Metaphysics

Dennett and Ricoeur on the Narrative Self by Joan Mccarthy

By Joan Mccarthy

The most thesis during this booklet is that, the self is better conceived as a story solidarity and that this belief is a favorable substitute to conventional philosophical recommendations to the matter of human identification which forged the self as both enormous or illusory.

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1 7 . 1 5 . Dennett, "With a Little Help from My Friends," pp . 362-63 . 16. Dennett, CE, p . 94 . 1 7 . Dennett, "The Fantasy of First-Person Science," p . 2 . 1 8 . Dennett, CE, p . 84. 1 9 . Ibid. , p . 85 . 20. Ibid . , pp . 1 0 1 - 102 . 2 1 . Ibid . , p . 3 3 . For more recent defenses o f Cartesian dualism , see John Foster, The Immaterial Self (London: Rout­ ledge , 1 99 1) and David J. Chalmers, The Conscious Mind: In Search oj a Fundamental Theory (Oxford : Oxford University Press, 1 996) .

1 72 (1 993): 334-43 and Ned Block, "What is Dennett's Theory a Theory Of? " Philo­ sophical Topics 22, nos . 1 and 2 (1 994) : 2 3 - 40 . 3 2 . Dennett, CE, pp . 2 5 3 - 54 . 3 3 . Ibid. , p . 1 36. 34. Ibid. , pp . 1 36, 2 5 3 - 5 4 . 3 5 . Dennett, "Get Real," p . 5 3 1 . 36. Dennett, CE, p . 24. Consciousness is described in the following way: "Although like love, [consciousness] has an elaborate biological base, like money, some of its most signifi­ cant features are borne along on the culture, not simply inherent, somehow in the physical structure of its instances" (p .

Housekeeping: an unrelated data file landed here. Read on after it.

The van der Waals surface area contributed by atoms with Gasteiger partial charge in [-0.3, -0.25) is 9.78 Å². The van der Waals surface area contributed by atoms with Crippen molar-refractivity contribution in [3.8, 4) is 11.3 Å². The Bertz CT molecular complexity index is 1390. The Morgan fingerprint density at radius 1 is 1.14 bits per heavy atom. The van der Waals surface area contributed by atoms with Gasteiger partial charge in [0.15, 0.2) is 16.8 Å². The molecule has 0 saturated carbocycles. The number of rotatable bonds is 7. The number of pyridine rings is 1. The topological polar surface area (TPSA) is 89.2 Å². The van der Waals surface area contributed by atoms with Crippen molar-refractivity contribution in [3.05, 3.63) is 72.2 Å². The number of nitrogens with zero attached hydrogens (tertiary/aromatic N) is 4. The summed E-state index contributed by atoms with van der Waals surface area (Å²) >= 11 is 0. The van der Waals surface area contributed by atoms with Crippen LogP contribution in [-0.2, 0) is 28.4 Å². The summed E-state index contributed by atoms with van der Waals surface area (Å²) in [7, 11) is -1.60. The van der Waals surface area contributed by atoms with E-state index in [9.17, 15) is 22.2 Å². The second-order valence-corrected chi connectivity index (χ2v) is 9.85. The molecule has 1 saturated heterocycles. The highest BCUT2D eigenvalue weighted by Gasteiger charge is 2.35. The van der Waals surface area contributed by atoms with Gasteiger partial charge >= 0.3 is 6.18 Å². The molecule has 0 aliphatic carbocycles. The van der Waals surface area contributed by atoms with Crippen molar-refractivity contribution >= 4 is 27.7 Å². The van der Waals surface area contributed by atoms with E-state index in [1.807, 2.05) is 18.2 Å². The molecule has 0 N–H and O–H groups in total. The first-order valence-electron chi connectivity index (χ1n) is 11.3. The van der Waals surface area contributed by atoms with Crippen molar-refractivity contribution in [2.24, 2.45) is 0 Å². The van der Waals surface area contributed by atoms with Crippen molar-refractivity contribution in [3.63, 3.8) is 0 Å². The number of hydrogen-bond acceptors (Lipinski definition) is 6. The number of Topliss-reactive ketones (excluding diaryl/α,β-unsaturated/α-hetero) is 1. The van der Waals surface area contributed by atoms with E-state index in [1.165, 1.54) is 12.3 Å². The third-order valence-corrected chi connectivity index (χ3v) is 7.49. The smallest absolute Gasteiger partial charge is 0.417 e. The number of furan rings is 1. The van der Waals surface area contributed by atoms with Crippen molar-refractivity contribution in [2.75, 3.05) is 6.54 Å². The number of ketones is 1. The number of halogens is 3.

1 20-28. The color phi phenomenon refers to an experiment where a red flash occurs on the left of the visual field, followed by a green flash on the right of the field. In this scenario , what the subject reports is a single spot moving and changing midtrajectory from red to green. The Cartesian model with its depiction of consciousness as stream­ like canot explain why the subject fails to see the initial sta­ tionary flash . 29. Dennett, CE, pp . 257-58. The binding problem refers to the way in which the brain somehow unifies disparate per­ ceptions such as the smell, taste , color, and texture of ice cream , given that the senses (hearing, smelling, tasting, seeing, and touching) are based in different areas of the cortex and paleocortex .

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